Indrė: Yes, could you describe the whole extinguishing process, what things had to be done?

Rasa: What do you need first? First of all, don’t panic. Panic is the first obstacle that will surely hinder the successful completion of the work. The second thing, we immediately divided into roles, who does what, so that we don’t run around each other, so that we don’t disturb each other. We continued to agree on the third thing – how we will shout if we see that we are no longer in control of the situation. These were the 3 steps we agreed upon between ourselves before running to put out the fire. What did we have with us? We had shovels and with shovels we dug, grabbed as much earth as possible and poured it on the fire so that the fire would not get oxygen and it would go out by itself. Next, we managed the situation so that, for example, we did not try to extinguish the entire fire, because it was impossible, it was too large of an area. We tried to stop the fire where it spreads, which means to surround the fire with rings of earth so that the fire does not spread anymore, and in the middle it will extinguish itself. It means that we did not put out all the fire, we put out where it was dangerous. And then another thing, what else did we have. We had with us wet handkerchiefs, wet rags, wet scarves, which we wrapped around our mouths and noses to avoid poisoning. And we also had wet sacks so that if we could not bury the fire, we put out the fire with those rags. These were our actions. And the other thing, just what I remember from that extinguishing, is that terrible extreme heat. Meaning, you had to watch not only that the fire didn’t spread, but you also had to constantly watch that you didn’t catch fire yourself. It means to watch where you are standing, not to be in one place. Again, we had agreed that we would be in each other’s sight at all times, so that we would see each other and if someone would feel sick, weak – that’s it, let it burn as it burns, but let’s save the loved one. Well, that was the stressful situation, and what can I say – when you have an exact plan of action, when you know exactly what you are doing and when you know exactly what you will do, if something happens – there is no feeling of panic, there is no feeling of fear, you simply have the goal of extinguishing, stopping the fire.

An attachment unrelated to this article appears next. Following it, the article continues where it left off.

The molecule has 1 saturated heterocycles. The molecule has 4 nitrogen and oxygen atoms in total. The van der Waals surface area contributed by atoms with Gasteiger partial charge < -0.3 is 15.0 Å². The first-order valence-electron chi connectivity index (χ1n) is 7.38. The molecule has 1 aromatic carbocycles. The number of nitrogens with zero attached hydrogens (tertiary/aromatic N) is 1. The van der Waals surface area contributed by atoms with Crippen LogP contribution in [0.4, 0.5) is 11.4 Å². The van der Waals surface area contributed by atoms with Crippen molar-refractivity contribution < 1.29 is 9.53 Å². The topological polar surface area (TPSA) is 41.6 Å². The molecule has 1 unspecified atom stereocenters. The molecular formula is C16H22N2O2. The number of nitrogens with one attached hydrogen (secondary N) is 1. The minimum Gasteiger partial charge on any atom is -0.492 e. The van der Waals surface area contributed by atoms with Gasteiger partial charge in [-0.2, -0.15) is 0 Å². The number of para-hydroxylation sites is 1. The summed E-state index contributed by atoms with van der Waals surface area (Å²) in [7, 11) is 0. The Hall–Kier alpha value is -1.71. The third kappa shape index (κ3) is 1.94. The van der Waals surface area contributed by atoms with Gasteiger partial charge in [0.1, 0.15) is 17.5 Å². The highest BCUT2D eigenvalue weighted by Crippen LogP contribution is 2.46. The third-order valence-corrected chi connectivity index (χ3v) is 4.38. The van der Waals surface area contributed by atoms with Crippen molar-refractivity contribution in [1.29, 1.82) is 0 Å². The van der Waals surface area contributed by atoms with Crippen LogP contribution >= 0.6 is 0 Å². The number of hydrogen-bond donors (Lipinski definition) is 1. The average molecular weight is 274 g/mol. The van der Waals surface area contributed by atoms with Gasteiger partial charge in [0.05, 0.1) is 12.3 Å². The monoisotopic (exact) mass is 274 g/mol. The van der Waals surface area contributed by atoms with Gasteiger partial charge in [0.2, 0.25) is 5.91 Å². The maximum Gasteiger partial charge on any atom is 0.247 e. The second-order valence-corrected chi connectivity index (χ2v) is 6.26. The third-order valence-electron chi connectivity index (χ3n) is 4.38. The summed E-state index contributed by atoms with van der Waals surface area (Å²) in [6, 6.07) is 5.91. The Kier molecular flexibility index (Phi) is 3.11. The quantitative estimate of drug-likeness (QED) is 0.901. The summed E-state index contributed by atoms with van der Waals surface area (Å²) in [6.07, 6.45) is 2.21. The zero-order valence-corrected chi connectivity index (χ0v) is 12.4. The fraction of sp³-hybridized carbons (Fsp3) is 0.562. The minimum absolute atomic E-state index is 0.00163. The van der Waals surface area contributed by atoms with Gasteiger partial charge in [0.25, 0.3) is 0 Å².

Indrė: And you mentioned here that it was scary to set yourself on fire. The event itself and after the extinguishing, when the accident was already avoided, did it somehow affect your psychological state, well-being?

Rasa: No, mental state, it… How did it affect me? I would say, I don’t know, maybe it wasn’t as dangerous there, but the point is that it made me stronger, because I already know how to act in such a situation. I would say it had a positive effect because it made me stronger for this situation.

Indrė: It’s great to hear that everything is on the positive side. Well, I have asked my questions and thank you very much for participating.

Rasa: Of course, always.